Canada has been moving slowly toward GHS adoption over the last decade and after missing a 2008 goal for implementation, there was seemingly no end in sight. In the last year, however, we’ve been seeing an uptick in activity around GHS from Canadian agencies and it looks like Health Canada is back on track for GHS alignment.
The best guess from many on the inside of the regulatory process is that the earliest GHS adoption could happen in Canada is 2012. There are a number of things that would need to fall in place, including sign off from several agencies with jurisdiction over GHS provisions like Health Canada, Environment Canada and Transport Canada as well as updates to the Hazardous Products Act. Health Canada alone must reconcile standards for consumer chemical products, pest control products and workplace chemicals.
In the last year, the WHMIS Current Issues Committee (CIC) finished its recommendations on GHS and the Consumer Product Safety Directorate (CPSD) created a new team to implement GHS. Some see this new team as a setback since they are tasked with reviewing the CIC’s report and its many recommendations which delays the drafting of a regulation. The most optimistic guesses put a draft regulation several months away.
Another perspective is that these developments signal just how close GHS adoption is. For instance, the items the new CPSD team is tasked with include reconciling very granular issues like whether labels under a revised WHMIS should continue to have the hatched border and if labels should continue to reference the SDS.
For its part the Canadian Centre for Occupational Health and Safety (CCOHS) has been actively trying to help employers and workers prepare with handouts, books, videos and presentations on GHS. In fact, for a nice, succinct introduction to GHS in Canada you can listen to the Health and Safety to Go Podcast’s interview with Lorraine Davison, Manager of Chemical Services at CCOHS.
Once GHS is finally adopted in Canada, businesses and employees covered under WHMIS will see big changes, including:
- New Chemical Classifications
- New Label Elements
- New Hazard Symbols (Called Pictograms)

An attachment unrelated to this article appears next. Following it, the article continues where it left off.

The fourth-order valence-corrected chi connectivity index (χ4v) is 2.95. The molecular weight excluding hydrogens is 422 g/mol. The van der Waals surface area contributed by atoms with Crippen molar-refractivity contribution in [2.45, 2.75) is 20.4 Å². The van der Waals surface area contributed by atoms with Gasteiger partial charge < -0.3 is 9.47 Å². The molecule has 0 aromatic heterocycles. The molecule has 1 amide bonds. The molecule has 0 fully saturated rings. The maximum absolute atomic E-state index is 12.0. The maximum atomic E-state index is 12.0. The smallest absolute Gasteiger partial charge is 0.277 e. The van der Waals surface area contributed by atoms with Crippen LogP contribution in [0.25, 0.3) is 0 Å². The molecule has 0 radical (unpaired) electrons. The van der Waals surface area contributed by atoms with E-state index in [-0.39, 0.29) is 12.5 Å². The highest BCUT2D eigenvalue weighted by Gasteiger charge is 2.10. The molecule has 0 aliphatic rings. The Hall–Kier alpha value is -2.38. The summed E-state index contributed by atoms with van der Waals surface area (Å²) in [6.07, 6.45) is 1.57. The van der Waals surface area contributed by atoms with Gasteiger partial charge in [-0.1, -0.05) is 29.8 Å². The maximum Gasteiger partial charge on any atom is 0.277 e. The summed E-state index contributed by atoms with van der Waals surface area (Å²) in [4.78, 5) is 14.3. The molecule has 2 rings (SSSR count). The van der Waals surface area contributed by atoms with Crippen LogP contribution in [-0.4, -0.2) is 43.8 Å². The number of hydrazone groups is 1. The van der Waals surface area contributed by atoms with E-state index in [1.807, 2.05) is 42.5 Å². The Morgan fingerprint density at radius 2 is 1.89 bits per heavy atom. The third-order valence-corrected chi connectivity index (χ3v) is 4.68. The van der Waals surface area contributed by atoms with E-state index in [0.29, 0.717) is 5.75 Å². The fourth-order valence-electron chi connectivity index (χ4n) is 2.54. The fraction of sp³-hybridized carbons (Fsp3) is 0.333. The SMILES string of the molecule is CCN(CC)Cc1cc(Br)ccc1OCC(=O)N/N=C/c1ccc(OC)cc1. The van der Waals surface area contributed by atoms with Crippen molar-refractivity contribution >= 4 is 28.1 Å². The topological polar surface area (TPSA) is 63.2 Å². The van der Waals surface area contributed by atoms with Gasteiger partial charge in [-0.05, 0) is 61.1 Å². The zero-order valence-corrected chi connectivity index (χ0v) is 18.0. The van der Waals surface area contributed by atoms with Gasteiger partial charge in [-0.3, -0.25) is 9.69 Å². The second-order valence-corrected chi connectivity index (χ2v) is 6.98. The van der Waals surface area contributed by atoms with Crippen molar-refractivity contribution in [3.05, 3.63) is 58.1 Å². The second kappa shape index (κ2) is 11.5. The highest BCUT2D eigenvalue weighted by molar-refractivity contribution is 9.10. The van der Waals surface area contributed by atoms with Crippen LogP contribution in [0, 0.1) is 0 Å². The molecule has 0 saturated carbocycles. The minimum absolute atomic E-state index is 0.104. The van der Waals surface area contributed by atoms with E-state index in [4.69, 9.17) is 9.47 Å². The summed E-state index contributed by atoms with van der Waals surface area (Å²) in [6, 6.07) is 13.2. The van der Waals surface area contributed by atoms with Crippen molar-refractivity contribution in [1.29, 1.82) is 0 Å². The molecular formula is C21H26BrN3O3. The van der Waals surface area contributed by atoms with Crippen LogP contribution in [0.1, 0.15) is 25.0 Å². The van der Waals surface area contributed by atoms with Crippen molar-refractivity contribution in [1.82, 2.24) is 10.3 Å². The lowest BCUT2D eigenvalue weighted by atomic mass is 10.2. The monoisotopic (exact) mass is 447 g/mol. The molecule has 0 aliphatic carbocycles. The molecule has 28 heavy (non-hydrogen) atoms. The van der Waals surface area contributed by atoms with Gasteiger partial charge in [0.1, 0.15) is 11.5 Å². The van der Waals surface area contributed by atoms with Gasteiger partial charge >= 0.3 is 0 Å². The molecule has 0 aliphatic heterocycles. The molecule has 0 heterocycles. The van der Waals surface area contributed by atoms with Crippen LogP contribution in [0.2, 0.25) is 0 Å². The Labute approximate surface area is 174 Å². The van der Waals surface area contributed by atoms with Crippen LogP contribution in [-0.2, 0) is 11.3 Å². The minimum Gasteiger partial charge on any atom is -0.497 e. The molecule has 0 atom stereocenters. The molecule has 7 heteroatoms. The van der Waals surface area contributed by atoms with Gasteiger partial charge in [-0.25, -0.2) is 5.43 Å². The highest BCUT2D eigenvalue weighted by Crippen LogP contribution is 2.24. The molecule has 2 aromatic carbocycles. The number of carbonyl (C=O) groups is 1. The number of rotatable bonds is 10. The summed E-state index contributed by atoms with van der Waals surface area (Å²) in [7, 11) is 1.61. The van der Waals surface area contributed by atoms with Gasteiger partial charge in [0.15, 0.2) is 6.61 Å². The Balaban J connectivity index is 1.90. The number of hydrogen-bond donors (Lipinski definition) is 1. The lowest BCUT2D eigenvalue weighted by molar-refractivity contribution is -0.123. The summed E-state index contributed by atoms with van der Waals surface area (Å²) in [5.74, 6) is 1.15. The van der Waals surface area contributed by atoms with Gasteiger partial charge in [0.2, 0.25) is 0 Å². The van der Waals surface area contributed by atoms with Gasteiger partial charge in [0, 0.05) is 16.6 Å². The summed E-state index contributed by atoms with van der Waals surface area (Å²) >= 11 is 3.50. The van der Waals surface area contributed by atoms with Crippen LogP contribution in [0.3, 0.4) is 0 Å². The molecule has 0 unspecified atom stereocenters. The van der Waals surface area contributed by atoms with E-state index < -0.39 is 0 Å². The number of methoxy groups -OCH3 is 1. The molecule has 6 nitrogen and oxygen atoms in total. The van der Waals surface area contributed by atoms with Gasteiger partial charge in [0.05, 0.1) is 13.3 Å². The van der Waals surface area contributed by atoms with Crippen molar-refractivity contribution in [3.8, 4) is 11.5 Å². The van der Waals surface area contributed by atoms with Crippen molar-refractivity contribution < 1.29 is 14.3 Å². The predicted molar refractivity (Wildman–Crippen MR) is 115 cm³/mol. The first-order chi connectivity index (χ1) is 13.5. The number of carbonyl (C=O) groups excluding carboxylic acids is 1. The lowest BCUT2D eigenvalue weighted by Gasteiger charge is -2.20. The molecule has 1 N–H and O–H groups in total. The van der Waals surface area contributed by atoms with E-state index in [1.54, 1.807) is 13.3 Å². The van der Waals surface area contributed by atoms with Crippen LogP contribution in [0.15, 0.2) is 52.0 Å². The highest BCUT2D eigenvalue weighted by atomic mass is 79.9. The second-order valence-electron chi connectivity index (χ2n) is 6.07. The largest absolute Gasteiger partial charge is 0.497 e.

- New MSDSs with 16 Part Format in standardized order
- MSDS Name Change to Safety Data Sheets or SDSs
It’s important to note, that even with these changes, the revised WHMIS standard will still look very much like the old WHMIS standard in structure and performance. GHS will basically be folded into WHMIS so that WHMIS chemical classification and hazard communication vehicles are more in sync with the hazard systems of other countries.
With a year or two before a new law is in place, affected employers and employees have some time to prepare – still there are some key things businesses can do now to get ready and make sure the transition to GHS a smooth one.
For instance, every business should be paying attention to GHS. Now is a good time to get familiar with the principles of GHS and what WHMIS adoption will look like.
Chemical manufacturers should be preparing to reclassify chemicals and mixtures with GHS classification criteria. And end users should be getting ready for the SDS churn. Safety data sheets under GHS are called SDSs not MSDSs and they have a prescribed 16 section format. This means your entire MSDS library will need to be replaced with GHS compliant SDSs. Similarly, labels will look very different under GHS. If you use workplace labels, make sure you’re prepared to meet GHS compliance.
A good electronic online SDS management system can help with both SDSs and labels. If you’re not already managing your SDSs online, now might be a good time to consider an on-demand solution. If you’re currently using an electronic system or shopping around for a system, make sure it’s WHMIS-under-GHS compliant.
Finally, a key component of WHMIS compliance is employee training. Start planning your GHS training now to ensure employee safety during the transition period – once enacted, full compliance with GHS is expected to be required within two years.
Stay tuned to MSDSonline for the latest news on GHS adoption in Canada.